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While swarms are typically inoffensive, public concern over locations of swarm temporary resting points or less than ideal final destination choices (personal residences, schools, day care centers, senior centers, etc) are understandable.

Therefore, we recommend you contact us at and provide us with the following information so we can help you as best as possible: 

  • Address where the swarm has temporarily settled or moved in

  • Type of structure

  • How long it has been there

  • Brief description with height and picture(s)

  • Contact Phone Number


  • Honey bee swarms are a natural biological event.  In Texas, most swarms normally occur during the Spring months of April and May, but they happen in other months as well.


  • Swarming is the reproduction mechanism of the super-organism that a colony of bees is. When a healthy colony has become over-crowded, it will issue a swarm.  Conditions that include abundant nectar and pollen as well as rapid population growth become trigger for colonies to swarm as a natural means of  reproducing, thereby ensuring continuation and growth of the species.  


  • Swarms issue after the colony grows new queens and the existing queen leaves with about half of the existing bees in search of a new home. A swarm normally starts by congregating on a tree or other object approximately 30-40 yards from the originating colony, with the queen at its center. Scout bees then now identifying new possible locations/cavities for the swarm to relocate into and build a new hive.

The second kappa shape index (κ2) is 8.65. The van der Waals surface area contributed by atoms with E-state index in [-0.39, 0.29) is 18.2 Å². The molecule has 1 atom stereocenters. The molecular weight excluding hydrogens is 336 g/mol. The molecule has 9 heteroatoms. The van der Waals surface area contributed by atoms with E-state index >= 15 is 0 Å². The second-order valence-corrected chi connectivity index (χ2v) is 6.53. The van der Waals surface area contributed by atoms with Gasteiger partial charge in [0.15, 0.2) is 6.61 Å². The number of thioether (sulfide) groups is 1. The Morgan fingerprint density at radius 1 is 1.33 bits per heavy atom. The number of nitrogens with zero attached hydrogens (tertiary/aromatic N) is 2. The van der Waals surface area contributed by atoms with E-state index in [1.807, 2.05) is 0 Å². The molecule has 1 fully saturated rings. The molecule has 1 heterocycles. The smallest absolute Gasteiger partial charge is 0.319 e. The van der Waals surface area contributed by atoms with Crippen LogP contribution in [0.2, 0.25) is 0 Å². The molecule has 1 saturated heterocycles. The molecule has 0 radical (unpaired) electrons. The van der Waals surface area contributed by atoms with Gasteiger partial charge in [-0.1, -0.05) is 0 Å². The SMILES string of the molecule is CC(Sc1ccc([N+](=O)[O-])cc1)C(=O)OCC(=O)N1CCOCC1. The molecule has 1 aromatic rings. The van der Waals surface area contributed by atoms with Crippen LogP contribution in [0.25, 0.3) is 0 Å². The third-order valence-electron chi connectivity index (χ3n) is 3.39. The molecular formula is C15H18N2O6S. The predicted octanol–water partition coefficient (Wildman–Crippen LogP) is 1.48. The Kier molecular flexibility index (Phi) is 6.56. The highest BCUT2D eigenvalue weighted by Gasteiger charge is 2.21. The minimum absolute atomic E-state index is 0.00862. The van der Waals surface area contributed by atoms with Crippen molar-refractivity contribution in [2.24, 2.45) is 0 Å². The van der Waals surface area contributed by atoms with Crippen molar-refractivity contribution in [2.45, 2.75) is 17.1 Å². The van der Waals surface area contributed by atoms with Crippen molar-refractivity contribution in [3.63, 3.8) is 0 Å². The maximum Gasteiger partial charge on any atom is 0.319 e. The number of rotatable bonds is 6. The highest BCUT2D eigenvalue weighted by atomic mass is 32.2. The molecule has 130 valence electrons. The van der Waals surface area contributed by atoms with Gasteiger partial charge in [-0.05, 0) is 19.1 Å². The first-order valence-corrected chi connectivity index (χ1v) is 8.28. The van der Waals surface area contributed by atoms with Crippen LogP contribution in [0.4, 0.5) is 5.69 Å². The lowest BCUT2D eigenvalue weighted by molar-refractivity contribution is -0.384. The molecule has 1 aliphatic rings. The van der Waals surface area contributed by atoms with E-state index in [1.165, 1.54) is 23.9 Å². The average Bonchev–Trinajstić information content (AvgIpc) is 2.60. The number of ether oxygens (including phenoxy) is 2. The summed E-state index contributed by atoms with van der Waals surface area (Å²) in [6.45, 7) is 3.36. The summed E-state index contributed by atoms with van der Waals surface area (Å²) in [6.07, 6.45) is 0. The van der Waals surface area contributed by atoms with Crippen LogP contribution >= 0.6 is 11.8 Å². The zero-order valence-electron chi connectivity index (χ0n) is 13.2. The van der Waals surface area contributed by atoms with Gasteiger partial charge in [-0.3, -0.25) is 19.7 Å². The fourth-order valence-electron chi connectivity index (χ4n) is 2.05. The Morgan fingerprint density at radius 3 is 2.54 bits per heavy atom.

• After "democratic" negotiations within the swarm and scouts, a location is selected through a majority consensus, and all the bees   in the swarm travel in a cloud of bees to the new location.  The swarm will generally only stay in on its initial swarm point for one to three days while the scouts are identifying potential new locations, then promptly pick up and leave for the new location.

  • Swarms are generally not aggressive, because they do not have brood (eggs/larva) or food resources to defend and are in desperate mode for survival, with limited resources before they starve to death. This intermediate stage is extremely precarious for them, and time is of the essence, which is why they sometimes pick less than ideal cavities, or sometimes start building comb outsides, in water meters or under structures.  

  • Once a Swarm has moved into a structure or a cavity and has started building comb, it no longer is a swarm but an established colony. Only properly trained beekeepers can safely remove established colonies from structures and cavities and prevent the disastrous consequences simply poisoning the colony will lead to (rotting of comb and brood, invasion of pests and leakage of spoiled honey and larvae bodily fluids, sure to cause expensive repairs).

  • A lot  of non-professional removers will offer their services for free in exchange for the bees, but most of the time they will leave property owners with expensive structural repairs, unfinished work and potentially costly liabilities. We can put you in contact with certified and insured professional removers, so consider emailing us at with the info requested above.

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